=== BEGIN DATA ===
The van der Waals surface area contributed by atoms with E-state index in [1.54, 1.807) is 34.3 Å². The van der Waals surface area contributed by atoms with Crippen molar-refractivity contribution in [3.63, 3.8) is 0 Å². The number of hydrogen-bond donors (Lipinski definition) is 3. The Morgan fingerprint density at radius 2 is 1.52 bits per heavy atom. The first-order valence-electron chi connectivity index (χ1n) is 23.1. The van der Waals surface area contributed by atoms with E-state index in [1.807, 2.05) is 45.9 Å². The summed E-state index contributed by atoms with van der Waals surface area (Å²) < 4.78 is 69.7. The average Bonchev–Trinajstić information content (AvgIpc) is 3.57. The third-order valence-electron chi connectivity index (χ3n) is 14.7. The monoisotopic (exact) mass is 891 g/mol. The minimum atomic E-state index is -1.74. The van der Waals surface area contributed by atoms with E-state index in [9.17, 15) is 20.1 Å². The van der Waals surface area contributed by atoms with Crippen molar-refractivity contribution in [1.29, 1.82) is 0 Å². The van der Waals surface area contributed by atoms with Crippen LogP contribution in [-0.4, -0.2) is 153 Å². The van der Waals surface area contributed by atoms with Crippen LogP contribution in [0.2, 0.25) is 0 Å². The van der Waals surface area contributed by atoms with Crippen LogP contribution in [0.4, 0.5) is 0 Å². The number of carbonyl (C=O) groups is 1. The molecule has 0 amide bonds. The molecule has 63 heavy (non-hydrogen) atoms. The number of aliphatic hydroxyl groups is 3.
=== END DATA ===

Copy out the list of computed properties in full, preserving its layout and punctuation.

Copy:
The van der Waals surface area contributed by atoms with E-state index in [1.54, 1.807) is 34.3 Å². The van der Waals surface area contributed by atoms with Crippen molar-refractivity contribution in [3.63, 3.8) is 0 Å². The number of hydrogen-bond donors (Lipinski definition) is 3. The Morgan fingerprint density at radius 2 is 1.52 bits per heavy atom. The first-order valence-electron chi connectivity index (χ1n) is 23.1. The van der Waals surface area contributed by atoms with E-state index in [1.807, 2.05) is 45.9 Å². The summed E-state index contributed by atoms with van der Waals surface area (Å²) < 4.78 is 69.7. The average Bonchev–Trinajstić information content (AvgIpc) is 3.57. The third-order valence-electron chi connectivity index (χ3n) is 14.7. The monoisotopic (exact) mass is 891 g/mol. The minimum atomic E-state index is -1.74. The van der Waals surface area contributed by atoms with E-state index in [9.17, 15) is 20.1 Å². The van der Waals surface area contributed by atoms with Crippen molar-refractivity contribution in [1.29, 1.82) is 0 Å². The van der Waals surface area contributed by atoms with Crippen LogP contribution in [-0.4, -0.2) is 153 Å². The van der Waals surface area contributed by atoms with Crippen LogP contribution in [0.2, 0.25) is 0 Å². The van der Waals surface area contributed by atoms with Crippen LogP contribution in [0.4, 0.5) is 0 Å². The number of carbonyl (C=O) groups is 1. The molecule has 0 amide bonds. The molecule has 63 heavy (non-hydrogen) atoms. The number of aliphatic hydroxyl groups is 3.